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101 Ways to Celebrate Your Family: Hobbies & Activities

April is national Child Abuse Prevention Month. The national organization Prevent Child Abuse (PCA) America’s theme this year is “Do more of what you love to create #greatchildhoods,” which I LOVE. It embraces the idea of finding a passion – or finding things you enjoy doing – and using them to spend quality time as a family.

In a recent office cleanout, I happened upon a couple of folders with information from 2000-2002. I think the universe pulled me to them. I swear. Inside this folder I found a handout from 2000 entitled “101 Ways to Celebrate Your Family.”

What a perfect fit! This list appeared to help us find some things we might enjoy doing as a family!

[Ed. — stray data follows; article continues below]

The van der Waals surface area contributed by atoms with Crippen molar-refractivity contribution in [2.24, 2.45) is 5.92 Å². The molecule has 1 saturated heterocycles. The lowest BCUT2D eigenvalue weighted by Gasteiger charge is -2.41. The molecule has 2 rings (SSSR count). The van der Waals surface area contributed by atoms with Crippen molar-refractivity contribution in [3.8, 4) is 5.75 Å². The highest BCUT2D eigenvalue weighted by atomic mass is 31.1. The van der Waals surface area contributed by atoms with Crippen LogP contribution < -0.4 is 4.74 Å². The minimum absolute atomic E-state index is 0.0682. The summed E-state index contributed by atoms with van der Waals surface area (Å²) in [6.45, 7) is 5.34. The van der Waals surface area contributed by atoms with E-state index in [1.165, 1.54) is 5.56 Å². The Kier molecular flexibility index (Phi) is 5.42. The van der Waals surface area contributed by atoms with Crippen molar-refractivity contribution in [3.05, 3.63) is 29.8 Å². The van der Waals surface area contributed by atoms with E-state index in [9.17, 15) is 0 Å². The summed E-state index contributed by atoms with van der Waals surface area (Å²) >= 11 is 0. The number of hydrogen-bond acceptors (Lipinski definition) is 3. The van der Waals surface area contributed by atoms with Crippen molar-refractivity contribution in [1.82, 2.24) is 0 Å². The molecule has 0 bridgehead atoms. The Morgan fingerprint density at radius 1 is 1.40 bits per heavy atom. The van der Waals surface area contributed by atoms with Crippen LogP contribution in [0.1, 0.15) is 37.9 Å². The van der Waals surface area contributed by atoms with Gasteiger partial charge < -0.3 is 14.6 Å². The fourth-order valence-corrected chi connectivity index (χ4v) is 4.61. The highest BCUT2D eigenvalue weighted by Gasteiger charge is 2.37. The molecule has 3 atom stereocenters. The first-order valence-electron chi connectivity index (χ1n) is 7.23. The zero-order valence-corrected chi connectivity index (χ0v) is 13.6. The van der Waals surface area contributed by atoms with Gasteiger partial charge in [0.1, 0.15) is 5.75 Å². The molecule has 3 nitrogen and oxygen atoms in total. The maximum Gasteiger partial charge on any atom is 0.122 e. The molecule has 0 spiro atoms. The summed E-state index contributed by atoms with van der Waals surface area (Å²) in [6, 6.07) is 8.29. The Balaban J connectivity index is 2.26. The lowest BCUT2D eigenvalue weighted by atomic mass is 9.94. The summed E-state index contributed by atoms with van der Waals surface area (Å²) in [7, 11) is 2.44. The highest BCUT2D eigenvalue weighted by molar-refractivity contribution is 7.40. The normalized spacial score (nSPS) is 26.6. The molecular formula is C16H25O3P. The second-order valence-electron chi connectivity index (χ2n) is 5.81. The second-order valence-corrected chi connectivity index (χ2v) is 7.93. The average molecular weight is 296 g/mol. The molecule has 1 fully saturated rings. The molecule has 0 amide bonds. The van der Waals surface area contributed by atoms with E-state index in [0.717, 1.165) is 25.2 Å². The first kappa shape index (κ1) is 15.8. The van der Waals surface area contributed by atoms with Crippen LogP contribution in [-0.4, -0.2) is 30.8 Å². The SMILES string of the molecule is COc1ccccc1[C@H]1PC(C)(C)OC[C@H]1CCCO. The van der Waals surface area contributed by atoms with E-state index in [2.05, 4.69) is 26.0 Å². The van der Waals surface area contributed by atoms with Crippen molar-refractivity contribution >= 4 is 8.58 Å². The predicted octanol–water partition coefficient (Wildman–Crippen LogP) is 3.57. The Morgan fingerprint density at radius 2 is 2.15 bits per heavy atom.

This handout is exactly what it says it is – a list of 101 ideas for your family to be engaged in what I narrowed down to three categories –

  • Hobbies and activities
  • Family connections & History
  • Community Engagement

The first category – hobbies and activities – are fun undertakings, some costing money, some cost-free, and some of the items are ones we’d often consider ‘chores,’ but can be made fun if you’re doing them with family. Personally, I think this would be a fun “to-do” challenge for a family to try to cross off all the activities by the end of the year. Or maybe this list will spark other ideas for a to-do list of your own!

This category contains 59 items, so I’ll stop explaining here and let you explore the ideas for yourself:

Family On Cycle Ride In Countryside Smiling At Camera
Family On Cycle Ride In Countryside Smiling At Camera

3 – Turn off the television
5 – Enjoy a ride in the country
6 – Plant a flower garden
7 – Have a garage sale